The Works of Tobias Smollett

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William P. Nimmo, 1870 - 2 pages
 

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Page 351 - He hath a tear for pity, and a hand Open as day for melting charity...
Page 17 - While the warm blood bedews my veins, And unimpair'd remembrance reigns, Resentment of my country's fate Within my filial breast shall beat ; And, spite of her insulting foe, My sympathizing verse shall flow : " Mourn, hapless Caledonia, mourn " Thy banish'd peace, thy laurels torn.
Page 27 - ... expunged every adventure, phrase, and insinuation, that could be construed, by the most delicate reader, into a trespass upon the rules of decorum.
Page 29 - I declare my purpose is to set him up as a beacon for the benefit of the unexperienced and unwary, who, from the perusal of these memoirs, may learn to avoid the manifold snares with which they are continually surrounded in the paths of life...
Page 22 - The exhibitions of the stage were improved to the most exquisite entertainment by the talents and management of Garrick, who greatly surpassed all his predecessors of this and perhaps every other nation, in his genius for acting ; in the sweetness and variety of his tones, the irresistible magic of his eye, the fire and vivacity of his action, the elegance of attitude, and the whole pathos of expression.
Page 5 - He wrote an account of them, but 'twas nothing but the account of his miserable feelings. I met Smelfungus in the grand portico of the pantheon he was just coming out of it 'Tis nothing but a huge cockpit,* said he I wish you had said nothing worse of the Venus of Medicis...
Page 43 - I was at length inured to adversity, and emboldened to undertakings far above my years. I was often inhumanly scourged for crimes I did not commit, because, having the character of a vagabond in the village, every piece of mischief, whose author lay unknown, was charged upon me. I have been found guilty of robbing orchards I never entered, of killing cats I never hurted, of stealing gingerbread I never touched, and of abusing old women I never saw.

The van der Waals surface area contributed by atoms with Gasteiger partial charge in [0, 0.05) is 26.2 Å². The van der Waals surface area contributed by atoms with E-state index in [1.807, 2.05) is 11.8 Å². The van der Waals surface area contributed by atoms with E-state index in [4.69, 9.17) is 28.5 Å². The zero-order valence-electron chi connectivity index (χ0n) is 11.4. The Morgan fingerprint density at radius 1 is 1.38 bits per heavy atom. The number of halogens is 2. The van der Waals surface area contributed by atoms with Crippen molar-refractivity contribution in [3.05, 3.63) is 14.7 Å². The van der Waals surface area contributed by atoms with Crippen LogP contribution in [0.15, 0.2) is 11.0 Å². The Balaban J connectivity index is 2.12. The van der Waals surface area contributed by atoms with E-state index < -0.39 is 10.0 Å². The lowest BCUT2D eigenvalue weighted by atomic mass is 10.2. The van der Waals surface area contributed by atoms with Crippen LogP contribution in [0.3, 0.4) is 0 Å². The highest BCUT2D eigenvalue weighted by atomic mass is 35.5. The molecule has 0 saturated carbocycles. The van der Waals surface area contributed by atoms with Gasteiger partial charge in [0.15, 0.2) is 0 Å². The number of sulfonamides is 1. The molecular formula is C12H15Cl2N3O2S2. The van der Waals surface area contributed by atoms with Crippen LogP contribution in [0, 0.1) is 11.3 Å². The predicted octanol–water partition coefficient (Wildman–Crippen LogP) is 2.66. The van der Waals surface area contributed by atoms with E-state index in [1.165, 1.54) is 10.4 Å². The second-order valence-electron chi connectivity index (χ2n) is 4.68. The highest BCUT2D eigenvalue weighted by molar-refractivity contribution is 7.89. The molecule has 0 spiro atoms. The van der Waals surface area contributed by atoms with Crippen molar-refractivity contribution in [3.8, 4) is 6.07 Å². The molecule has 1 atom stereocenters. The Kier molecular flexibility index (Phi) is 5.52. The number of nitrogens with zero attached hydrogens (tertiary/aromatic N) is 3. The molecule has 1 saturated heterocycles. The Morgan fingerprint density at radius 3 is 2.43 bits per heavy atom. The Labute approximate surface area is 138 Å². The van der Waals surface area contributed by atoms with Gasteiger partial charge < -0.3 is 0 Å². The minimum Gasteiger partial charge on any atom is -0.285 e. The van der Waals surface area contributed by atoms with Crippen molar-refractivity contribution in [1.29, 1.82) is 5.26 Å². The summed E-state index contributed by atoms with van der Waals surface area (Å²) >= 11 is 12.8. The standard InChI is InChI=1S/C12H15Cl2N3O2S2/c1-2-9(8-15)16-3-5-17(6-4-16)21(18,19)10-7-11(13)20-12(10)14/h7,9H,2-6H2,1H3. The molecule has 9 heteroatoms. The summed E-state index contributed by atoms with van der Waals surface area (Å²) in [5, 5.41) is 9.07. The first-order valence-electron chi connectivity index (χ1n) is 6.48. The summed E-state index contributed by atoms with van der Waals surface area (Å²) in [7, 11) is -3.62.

Page 286 - Finally, this learned physician gave them to understand, that though this was reckoned a luxurious dish in the zenith of the Roman taste, it was by no means comparable, in point of expense, to some preparations in vogue about the time of that absurd voluptuary Heliogabalus, who ordered the brains of six hundred ostriches to be compounded in one mess.
Page 285 - Altogether excellent, upon my honour!' and the painter, being certified of his approbation, lifted the spoon to his mouth without scruple ; but far from justifying the eulogium of his taster, when this precious composition diffused itself upon his palate, he seemed to be deprived of all sense and motion, and sat like the leaden statue of some river god, with the liquor flowing out at both sides of his mouth.
Page 40 - The disgraces of Gil Bias are, for the most part, such as rather excite mirth than compassion: he himself laughs at them; and his transitions from distress to happiness, or at least ease, are so sudden, that neither the reader has time to pity him, nor himself to be acquainted with affliction. This conduct, in my opinion, not only deviates from probability, but prevents that generous indignation which ought to animate the reader against the sordid and vicious disposition of the world.

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